Luke 9: 7-9 Herod was perplexed!
I remember, back in my seminary days, enjoying two weeks of vacation in Sorrento. It would take us nearly an hour to arrive to our destination as we literally passed by thousands of olive trees bathing in the Mediterranean sun that would eventually produce some of the greatest olive oil the world has seen and tasted. After a long walk starting in the rolling hills of Sorrento, we began our final descent towards the beach. As we invaded our little portion of the Sorrentine beach (there were roughly 200 of us going down the hill at pretty much the same time) we would almost immediately cause a negative reaction among the people who were enjoying that stretch of land. Most of them would simply pick up their belongings and leave. Others would attempt to sunbathe, but with so many people, and so much noise, they too would eventually leave. I recall one encounter with a rough looking man who was fishing. He looked perplexed. I can understand why. All of us were dressed inappropriately for the beach. We all wore white polo shirts and long slacks. How’s it possible? Slacks on the beach? He asked me, “Who are you?” I replied, “Seminarians...Catholic seminarians!” He thought for a moment but still remained perplexed. He wanted to say something, but was a little hesitant. Finally, he said it: “So, you will never get married.” I answered back, “Correct.” But he still looked perplexed – even more so. Looking around at all the men, he could hardly believe his eyes. SO he asked, kind of sheepishly, “Why? You are so young!” I asked him, “Are you married?” “Yes I am.” I continued, “Well, didn’t you say no to all the women in the world except for your wife?” He answered, “Yes.” I continued, “Well, I said no to all the women too, including your wife.” He looked at me, smiled, and said, “You did well.” He no longer looked perplexed. In fact, he looked kind of envious.
Herod looked perplexed, surprised, maybe even confused. But deep down, he was envious. His life was a teeter totter of constant pleasures and constant frustration; constant bloating of his ego to fill a constant emptiness in his soul; his days were saturated with on-going - 24 hour - entertainment to fend off his nightmarish loneliness. His life was a mess! He envied the mystery of the Son of Man. Christ was a mystery and he was a well read, worn out textbook. Those around him knew what buttons to push, what words to say and what things to do. King Herod was a robot, a lifeless creature that was little by little, inch by inch, being moved and swayed by his enemies, his family and his darkest thoughts. Herod was your typical party animal! Vanity of vanities (Eccl 1:2-11). He kept trying to see him. But how? There were too many masks on his face.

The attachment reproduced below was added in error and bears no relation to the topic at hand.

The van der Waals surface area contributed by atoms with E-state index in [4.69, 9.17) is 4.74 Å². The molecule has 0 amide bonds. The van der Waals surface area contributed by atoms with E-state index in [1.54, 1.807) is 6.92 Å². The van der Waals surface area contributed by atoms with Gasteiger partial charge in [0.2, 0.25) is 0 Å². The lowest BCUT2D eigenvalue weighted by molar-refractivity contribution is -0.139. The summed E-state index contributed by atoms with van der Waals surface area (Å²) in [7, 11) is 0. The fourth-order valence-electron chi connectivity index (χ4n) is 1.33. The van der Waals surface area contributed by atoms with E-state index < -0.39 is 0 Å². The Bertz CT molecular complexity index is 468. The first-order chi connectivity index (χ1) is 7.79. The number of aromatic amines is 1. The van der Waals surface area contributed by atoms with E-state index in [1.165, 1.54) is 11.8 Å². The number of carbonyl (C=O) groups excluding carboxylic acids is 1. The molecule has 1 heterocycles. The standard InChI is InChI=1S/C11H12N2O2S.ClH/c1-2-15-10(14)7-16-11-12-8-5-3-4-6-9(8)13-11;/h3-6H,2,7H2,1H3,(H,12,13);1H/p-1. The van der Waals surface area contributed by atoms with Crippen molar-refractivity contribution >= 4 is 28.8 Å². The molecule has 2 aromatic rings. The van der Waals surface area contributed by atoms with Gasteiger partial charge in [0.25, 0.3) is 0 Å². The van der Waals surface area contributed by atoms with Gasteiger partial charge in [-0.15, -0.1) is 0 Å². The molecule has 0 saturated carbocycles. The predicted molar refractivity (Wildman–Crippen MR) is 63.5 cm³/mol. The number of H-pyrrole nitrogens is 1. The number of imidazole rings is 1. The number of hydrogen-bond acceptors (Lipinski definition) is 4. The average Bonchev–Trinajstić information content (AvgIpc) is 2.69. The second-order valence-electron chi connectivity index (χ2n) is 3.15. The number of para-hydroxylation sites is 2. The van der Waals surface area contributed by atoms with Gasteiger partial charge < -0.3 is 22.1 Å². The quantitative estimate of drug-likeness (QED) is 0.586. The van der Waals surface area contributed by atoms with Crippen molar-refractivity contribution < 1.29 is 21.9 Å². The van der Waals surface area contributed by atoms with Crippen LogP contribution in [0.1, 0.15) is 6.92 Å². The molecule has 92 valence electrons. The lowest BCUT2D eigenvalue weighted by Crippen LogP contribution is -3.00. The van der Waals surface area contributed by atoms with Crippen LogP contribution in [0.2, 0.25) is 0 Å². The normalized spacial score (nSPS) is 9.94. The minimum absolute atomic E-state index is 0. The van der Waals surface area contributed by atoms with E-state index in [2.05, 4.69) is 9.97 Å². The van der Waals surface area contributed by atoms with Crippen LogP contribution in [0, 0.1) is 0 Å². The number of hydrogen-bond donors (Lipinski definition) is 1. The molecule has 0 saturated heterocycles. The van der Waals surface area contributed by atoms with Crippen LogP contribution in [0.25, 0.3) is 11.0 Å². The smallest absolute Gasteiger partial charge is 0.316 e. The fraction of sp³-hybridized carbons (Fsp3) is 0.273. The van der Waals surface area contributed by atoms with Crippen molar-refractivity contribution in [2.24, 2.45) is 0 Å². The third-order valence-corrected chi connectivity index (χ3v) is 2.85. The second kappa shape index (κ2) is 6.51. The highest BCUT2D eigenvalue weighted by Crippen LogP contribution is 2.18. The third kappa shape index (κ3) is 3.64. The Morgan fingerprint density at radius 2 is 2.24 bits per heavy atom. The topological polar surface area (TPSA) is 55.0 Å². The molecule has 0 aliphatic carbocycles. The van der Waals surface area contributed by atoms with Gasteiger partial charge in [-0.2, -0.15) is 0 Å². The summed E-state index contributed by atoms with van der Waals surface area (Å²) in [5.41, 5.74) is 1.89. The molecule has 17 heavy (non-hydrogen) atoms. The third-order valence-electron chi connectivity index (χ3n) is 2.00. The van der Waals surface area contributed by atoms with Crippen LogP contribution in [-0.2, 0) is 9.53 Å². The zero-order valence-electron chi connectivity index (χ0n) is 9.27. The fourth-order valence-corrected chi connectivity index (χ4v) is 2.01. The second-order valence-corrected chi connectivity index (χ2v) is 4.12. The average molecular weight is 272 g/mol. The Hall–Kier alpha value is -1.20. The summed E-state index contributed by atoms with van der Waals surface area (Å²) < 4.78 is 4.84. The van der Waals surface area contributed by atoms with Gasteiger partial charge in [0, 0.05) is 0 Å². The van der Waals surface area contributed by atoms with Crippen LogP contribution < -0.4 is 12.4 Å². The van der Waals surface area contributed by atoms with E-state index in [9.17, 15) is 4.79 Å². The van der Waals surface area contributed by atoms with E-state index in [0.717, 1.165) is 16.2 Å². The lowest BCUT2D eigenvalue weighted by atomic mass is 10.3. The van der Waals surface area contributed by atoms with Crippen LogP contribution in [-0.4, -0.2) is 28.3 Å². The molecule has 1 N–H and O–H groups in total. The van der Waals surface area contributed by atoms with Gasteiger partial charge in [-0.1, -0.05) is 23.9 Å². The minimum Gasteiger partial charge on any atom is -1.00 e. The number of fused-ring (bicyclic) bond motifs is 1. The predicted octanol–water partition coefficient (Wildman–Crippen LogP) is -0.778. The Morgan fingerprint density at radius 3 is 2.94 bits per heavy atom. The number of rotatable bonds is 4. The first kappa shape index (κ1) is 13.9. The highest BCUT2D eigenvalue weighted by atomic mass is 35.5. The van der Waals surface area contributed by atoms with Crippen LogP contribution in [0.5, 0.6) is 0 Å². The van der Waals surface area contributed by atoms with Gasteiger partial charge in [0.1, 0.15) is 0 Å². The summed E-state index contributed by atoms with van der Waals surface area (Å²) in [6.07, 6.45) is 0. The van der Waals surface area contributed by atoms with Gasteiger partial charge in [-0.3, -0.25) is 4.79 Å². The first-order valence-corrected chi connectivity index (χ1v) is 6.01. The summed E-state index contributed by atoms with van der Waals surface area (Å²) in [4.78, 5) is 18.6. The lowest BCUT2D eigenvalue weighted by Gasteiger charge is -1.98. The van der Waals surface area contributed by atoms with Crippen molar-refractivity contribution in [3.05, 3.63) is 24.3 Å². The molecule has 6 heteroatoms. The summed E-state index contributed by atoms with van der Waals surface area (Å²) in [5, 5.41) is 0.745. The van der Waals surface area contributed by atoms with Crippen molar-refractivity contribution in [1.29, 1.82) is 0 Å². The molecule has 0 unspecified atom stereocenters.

Hollywood has done an incredible job convincing so many people that to be a saint means to live a boring life. Whereas, if you want some thrill, some excitement, some adventures, then you have to break the rules. After all, that’s what they are there for. Hollywood has done a fantastic job in creating a big lie.
Herod’s life was filled with things: money, sex, alcohol, power and people. Today, it would be pornography, hook-ups, alcohol and drugs, cars and facebook! And yet, all the people were not talking about him. They were all talking about Christ. 7,000,000 people didn’t show up to see a rock star back in 2000. They came to see an old man dressed in white whose name was John Paul II. The Tetrarchs of today ask, Why? What about me? Look at me? Who is this man? What does he want? What can he give to you? The answer given will always refer to Another. I come to bring you Christ! I come to bring you true Love! I come to bring you Hope! I come to bring you Home!
Pope Benedict on his journey to England was asked by a reporter how the Church can appear more attractive. His answer was stunning and shocking. “A Church which seeks above all to be attractive is already on the wrong path, because the Church does not work for herself, she does not work to increase her numbers and her power. The Church is at the service of Another. She serves not herself, not to become strong; rather, she serves to make the announcement of Jesus Christ: the great truths, the great powers of love and reconciliation which appeared in Him and which always come from the presence of Jesus Christ.”
The reporter looked perplexed.